I require a rare, peculiar combination of factors in order to be able write a negative review. The book can’t be just bad. If it’s just bad, I’ll dump it in the re-sell bag or return it to the library. It’s got to be good enough to keep me wanting to read it, with the same sort of fascination that prevents a person from turning his eyes away from a train wreck.
The Wheat Field finds that sweet spot. It was fairly well written (though not as well, I think, as the review blurbs suggested). I opted not to give up on it even when it offended me, not because I was compelled by the narrative, but because I wanted to see whether the author was actually going to take the story where I figured it was going, and actually say what I figured he would say.
Well, it did and he said it.
The narrator and main character is Deputy Pennington (I don’t think we’re ever told his first name), a law officer in Kickapoo Falls, Wisconsin, in the beautiful Dells country, a location the author uses effectively in some action scenes. Pennington, speaking in the present as an old man reminiscing on his law enforcement career back in 1960, tells how he was called one beautiful summer’s day to a farmer’s wheat field, where two naked people, murdered with a shotgun, had been found in a flattened crop circle
I think Thayer means us to like Detective Pennington. I think we’re supposed to like him because he’s so honest (he admits to being a voyeur, and murdering more than one criminal he couldn’t touch through legal means. In his first scene he takes pleasure in threatening the farmer who discovered the bodies because a) he’s short, b) he didn’t serve in the war, and c) he’s a Republican).
Oh yes, Pennington is a Democrat in a Republican county, as well as a Catholic in a Protestant community. I think we’re supposed to like him for that too. Especially when he reminds us how really evil the Republicans are.
There’s nothing so horrendous, you see, that the Republicans won’t do it. While hypocritically talking about morality, the Republicans practice group sex, make pornographic films (even a snuff film), and they’re planning to assassinate presidential candidate John Kennedy. (It’s never entirely clear why they want to kill Kennedy. Maybe it’s that he wants to lower taxes. Or beef up the military. Or get rid of Castro. Or “pay any price, bear any burden” to defend democracy.)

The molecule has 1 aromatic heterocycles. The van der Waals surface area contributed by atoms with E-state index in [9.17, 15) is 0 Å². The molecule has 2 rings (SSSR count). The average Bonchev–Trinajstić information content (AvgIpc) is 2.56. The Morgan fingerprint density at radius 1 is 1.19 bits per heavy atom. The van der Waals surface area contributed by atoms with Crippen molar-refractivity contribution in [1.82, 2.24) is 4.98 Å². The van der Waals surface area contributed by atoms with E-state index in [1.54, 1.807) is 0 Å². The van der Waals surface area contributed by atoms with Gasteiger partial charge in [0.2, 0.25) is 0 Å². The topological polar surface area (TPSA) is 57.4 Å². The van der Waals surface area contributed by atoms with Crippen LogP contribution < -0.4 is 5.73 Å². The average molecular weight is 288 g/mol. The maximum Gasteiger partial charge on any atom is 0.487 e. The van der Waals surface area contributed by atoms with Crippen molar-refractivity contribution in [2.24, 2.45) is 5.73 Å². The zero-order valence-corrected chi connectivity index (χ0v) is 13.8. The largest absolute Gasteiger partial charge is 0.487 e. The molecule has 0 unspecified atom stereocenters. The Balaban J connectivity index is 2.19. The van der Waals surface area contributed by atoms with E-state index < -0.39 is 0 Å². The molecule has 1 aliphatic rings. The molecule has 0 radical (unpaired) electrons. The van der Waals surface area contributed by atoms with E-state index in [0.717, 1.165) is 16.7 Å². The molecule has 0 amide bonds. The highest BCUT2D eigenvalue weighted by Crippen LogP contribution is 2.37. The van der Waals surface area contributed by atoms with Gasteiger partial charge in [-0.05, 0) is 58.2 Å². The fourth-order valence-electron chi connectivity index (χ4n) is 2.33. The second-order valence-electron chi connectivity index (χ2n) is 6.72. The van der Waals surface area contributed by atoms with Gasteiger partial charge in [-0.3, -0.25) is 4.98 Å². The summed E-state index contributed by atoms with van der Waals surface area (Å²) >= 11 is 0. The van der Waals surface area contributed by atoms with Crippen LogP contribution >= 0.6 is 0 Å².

One of the murder victims is identified as Maggie Butler, a woman Pennington grew up with and has been in love with all his life. Her husband, the other victim, was a leader in the local Republican power structure, centered at “The Kickapoo Gunn [sic] Club,” and as Pennington pokes into that den of vipers he faces not only the locked-arm opposition of the party structure, but the suspicion of his own fellow officers. Eventually he is framed for the murder, but gets freed by another policeman (I’m still not sure why), after which he sets off on a trip to Nantucket, Massachusetts, to find the real murderer. At this point the plot rapidly sheds all pretense of plausibility and descends into pure Gothic melodrama.
I saw the big surprise ending a mile away, too.
The writing was good in places, but I thought the dialogue wooden. In one place a young boy, describing a local recluse, calls him “a hideous monster.” Has any American kid used the adjective “hideous” spontaneously since 1919?
Thayer’s earlier books earned glowing reviews from the New York Times (which put him on the bestseller list) and Stephen King, so I think of this book much the same as I think of the recent spate of lame anti-war movies, which anti-war news outlets feel compelled to praise to the skies, just because they push the right lessons. This wasn’t really a very good novel.
No doubt the movie is already in the works.